What struck me about the show over the three days was the positive buzz that permeated the room. People seemed genuinely excited about 3D printing and its application. I spoke with one guy who was a regular visitor to such events and he admitted that the current one was bigger than the last and the vibe better. As Thomas and I discussed the show we imagined it was a bit like the early days of computers, or perhaps the internet, infused with a feeling of emergent potential – though no one was quite sure exactly what that was. And this was a question I put to people as I talked with them: what do you think we’ll be able to do with 3D printing? The answers were all similar: you can design and print your own customised things, or make replacement parts for broken equipment. These kinds of responses weren’t surprising as it’s how the technology is commonly promoted. But while those are obvious starting points it was difficult to tease out much more than this.

With any emerging technology it can be difficult to actually imagine both the applications and implications of its use. And that is where 3D printing seemed to be at that moment. Certainly there were scores of small brightly coloured plastic knick-knacks (like cracker toys, Thomas and I joked) that had been 3D printed: phone cases, figurines, busts, 3D puzzles. But these seemed rather gimmicky. Going to a couple of industry talks dug a little deeper into the production potential, bringing imaginative agency to real-world application: customised production of therapeutic devices such as splints, braces, artificial limbs, or production of fashion designs not able to be produced by traditional processes. Many of the applications, however, were only experimental projects, and still expensive to produce. But the experimentation continues, and within the expo there were examples of 3D printing being applied across all scales, from architecture, earth, metals, food, and right down to the biological cellular-level.

What struck me from a more theoretical standpoint is how 3D printing allows us to manipulate matter in a way we haven’t been able to do so before. As Chris Anderson (ex WIRED magazine editor) has said, ‘atoms are the new bits’. He was commenting more on industrial innovation, but this idea translates more broadly. What 3D printing allows is for us to transfer ideas between a computational, virtual space and the material world. This gives us the ability to use more complex processes to compute and model objects and then give them form in almost any material. It also opens up a range of possibilities in what can be produced – objects are able to be fabricated that we’ve previously been unable to produce, let alone imagine. In that sense 3D printing both allows us – and indeed invites us – to extend our imagination as to the kinds of objects we are able to produce. For those concerned with understanding implications of contemporary ‘post-natural’ materiality 3D printing appears to both allow us to realise culturally novel forms but also brings possibilities of responding to post-natural conditions. For me that was the real takeaway.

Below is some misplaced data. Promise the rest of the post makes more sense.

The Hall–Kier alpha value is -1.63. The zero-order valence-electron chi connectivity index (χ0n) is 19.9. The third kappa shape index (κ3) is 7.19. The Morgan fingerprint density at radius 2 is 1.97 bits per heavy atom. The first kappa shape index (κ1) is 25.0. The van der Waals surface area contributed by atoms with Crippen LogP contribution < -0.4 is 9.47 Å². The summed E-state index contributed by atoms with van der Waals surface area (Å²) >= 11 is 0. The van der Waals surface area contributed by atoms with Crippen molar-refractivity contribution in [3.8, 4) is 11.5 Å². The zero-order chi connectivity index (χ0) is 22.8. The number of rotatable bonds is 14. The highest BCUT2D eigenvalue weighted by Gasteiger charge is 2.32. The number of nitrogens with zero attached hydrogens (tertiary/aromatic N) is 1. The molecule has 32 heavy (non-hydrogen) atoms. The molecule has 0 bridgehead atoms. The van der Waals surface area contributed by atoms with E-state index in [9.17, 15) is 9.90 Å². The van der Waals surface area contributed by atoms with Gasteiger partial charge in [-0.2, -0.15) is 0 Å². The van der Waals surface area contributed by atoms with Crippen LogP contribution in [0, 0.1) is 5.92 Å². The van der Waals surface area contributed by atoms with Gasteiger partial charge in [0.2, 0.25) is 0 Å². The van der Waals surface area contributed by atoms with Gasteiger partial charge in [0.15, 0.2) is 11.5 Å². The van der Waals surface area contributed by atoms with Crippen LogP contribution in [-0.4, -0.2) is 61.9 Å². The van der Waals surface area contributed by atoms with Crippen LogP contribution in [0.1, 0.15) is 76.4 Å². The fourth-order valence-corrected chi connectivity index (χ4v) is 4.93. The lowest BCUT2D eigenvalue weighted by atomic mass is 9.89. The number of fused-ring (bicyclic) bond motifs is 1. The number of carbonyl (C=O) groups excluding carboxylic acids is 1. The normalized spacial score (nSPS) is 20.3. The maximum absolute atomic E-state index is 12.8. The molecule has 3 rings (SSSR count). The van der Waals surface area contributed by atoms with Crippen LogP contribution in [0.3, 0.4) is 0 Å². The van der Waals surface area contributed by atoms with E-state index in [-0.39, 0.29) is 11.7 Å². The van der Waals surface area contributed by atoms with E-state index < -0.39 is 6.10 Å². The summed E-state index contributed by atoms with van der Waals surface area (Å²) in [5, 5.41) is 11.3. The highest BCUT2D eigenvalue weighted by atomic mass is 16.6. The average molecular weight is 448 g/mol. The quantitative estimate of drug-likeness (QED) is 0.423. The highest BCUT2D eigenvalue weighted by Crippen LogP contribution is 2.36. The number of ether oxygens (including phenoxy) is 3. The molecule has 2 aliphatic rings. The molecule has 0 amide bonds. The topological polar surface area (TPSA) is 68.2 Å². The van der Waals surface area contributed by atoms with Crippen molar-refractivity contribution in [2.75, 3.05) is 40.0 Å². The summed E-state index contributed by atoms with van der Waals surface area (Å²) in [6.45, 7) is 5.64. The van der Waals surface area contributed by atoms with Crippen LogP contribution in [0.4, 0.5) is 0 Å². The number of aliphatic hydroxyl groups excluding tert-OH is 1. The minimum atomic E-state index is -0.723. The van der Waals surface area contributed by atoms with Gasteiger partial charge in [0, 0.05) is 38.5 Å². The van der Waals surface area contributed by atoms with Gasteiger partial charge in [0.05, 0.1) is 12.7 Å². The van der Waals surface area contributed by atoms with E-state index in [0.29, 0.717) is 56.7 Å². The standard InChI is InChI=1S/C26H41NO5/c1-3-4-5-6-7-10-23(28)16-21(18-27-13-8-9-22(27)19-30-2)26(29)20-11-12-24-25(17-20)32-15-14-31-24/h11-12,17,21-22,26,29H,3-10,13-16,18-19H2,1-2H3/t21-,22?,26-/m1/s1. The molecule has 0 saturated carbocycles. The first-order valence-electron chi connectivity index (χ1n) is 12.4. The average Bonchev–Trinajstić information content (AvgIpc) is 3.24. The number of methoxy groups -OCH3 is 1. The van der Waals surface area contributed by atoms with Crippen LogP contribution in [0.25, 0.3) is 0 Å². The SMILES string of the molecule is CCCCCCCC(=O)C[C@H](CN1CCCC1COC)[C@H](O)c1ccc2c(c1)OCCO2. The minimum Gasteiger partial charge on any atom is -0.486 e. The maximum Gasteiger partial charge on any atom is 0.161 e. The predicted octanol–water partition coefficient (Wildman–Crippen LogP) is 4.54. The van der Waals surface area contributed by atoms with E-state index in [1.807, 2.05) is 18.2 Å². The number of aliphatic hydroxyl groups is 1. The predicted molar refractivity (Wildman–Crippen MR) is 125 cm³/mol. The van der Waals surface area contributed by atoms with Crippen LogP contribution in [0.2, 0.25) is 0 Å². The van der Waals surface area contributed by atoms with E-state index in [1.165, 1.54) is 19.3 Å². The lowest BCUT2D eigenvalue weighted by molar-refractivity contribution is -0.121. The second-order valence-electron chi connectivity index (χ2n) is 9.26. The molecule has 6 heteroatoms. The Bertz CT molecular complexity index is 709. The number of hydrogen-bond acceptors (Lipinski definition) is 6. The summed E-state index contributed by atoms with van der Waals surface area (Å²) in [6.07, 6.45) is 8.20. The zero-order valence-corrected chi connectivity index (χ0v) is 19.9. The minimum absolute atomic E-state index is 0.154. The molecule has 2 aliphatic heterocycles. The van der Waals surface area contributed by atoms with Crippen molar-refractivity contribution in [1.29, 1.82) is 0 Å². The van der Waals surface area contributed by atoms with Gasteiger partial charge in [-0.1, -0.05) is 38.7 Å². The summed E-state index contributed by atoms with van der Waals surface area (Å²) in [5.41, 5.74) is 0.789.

But as to the more practical applications of additive manufacturing, it appears that we don’t yet quite know what can be done with it. The expo showed there are a range of innovators and startups trying new things across a wide range of application but only time will tell what ideas ‘have legs’. However, as Thomas and William’s work shows, the larger-scale implications of technology – broader social, political, economic impacts – require examination.

Justin Westgate